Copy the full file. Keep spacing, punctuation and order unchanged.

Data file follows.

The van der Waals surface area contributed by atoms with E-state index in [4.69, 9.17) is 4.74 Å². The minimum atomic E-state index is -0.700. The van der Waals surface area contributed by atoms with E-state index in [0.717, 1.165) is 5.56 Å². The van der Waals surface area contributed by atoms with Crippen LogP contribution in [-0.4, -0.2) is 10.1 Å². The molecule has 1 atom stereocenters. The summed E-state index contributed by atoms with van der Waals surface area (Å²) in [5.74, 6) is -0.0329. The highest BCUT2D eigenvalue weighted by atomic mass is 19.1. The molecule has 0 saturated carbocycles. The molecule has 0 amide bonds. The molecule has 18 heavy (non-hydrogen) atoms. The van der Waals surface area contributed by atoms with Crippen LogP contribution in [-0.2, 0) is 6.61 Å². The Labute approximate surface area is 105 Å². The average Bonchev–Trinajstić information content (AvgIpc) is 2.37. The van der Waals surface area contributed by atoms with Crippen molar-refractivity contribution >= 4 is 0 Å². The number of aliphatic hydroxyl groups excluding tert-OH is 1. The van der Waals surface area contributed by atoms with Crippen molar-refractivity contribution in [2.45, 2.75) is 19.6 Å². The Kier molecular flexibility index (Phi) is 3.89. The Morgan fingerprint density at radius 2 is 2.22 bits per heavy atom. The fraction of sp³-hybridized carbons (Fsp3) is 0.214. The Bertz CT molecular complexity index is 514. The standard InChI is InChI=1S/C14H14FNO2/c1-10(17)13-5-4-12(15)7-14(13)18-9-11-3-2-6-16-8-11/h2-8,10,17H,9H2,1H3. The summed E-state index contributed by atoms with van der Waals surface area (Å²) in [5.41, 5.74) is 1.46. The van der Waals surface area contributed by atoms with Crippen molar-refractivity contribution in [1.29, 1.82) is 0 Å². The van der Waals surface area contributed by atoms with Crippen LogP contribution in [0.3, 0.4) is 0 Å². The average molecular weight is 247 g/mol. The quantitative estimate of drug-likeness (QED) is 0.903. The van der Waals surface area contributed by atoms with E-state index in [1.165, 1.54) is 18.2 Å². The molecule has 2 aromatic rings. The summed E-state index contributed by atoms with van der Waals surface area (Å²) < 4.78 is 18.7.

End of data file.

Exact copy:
The van der Waals surface area contributed by atoms with E-state index in [4.69, 9.17) is 4.74 Å². The minimum atomic E-state index is -0.700. The van der Waals surface area contributed by atoms with E-state index in [0.717, 1.165) is 5.56 Å². The van der Waals surface area contributed by atoms with Crippen LogP contribution in [-0.4, -0.2) is 10.1 Å². The molecule has 1 atom stereocenters. The summed E-state index contributed by atoms with van der Waals surface area (Å²) in [5.74, 6) is -0.0329. The highest BCUT2D eigenvalue weighted by atomic mass is 19.1. The molecule has 0 saturated carbocycles. The molecule has 0 amide bonds. The molecule has 18 heavy (non-hydrogen) atoms. The van der Waals surface area contributed by atoms with Crippen LogP contribution in [-0.2, 0) is 6.61 Å². The Labute approximate surface area is 105 Å². The average Bonchev–Trinajstić information content (AvgIpc) is 2.37. The van der Waals surface area contributed by atoms with Crippen molar-refractivity contribution >= 4 is 0 Å². The number of aliphatic hydroxyl groups excluding tert-OH is 1. The van der Waals surface area contributed by atoms with Crippen molar-refractivity contribution in [2.45, 2.75) is 19.6 Å². The Kier molecular flexibility index (Phi) is 3.89. The Morgan fingerprint density at radius 2 is 2.22 bits per heavy atom. The fraction of sp³-hybridized carbons (Fsp3) is 0.214. The Bertz CT molecular complexity index is 514. The standard InChI is InChI=1S/C14H14FNO2/c1-10(17)13-5-4-12(15)7-14(13)18-9-11-3-2-6-16-8-11/h2-8,10,17H,9H2,1H3. The summed E-state index contributed by atoms with van der Waals surface area (Å²) in [5.41, 5.74) is 1.46. The van der Waals surface area contributed by atoms with Crippen molar-refractivity contribution in [1.29, 1.82) is 0 Å². The van der Waals surface area contributed by atoms with Crippen LogP contribution in [0.3, 0.4) is 0 Å². The average molecular weight is 247 g/mol. The quantitative estimate of drug-likeness (QED) is 0.903. The van der Waals surface area contributed by atoms with E-state index in [1.165, 1.54) is 18.2 Å². The molecule has 2 aromatic rings. The summed E-state index contributed by atoms with van der Waals surface area (Å²) < 4.78 is 18.7.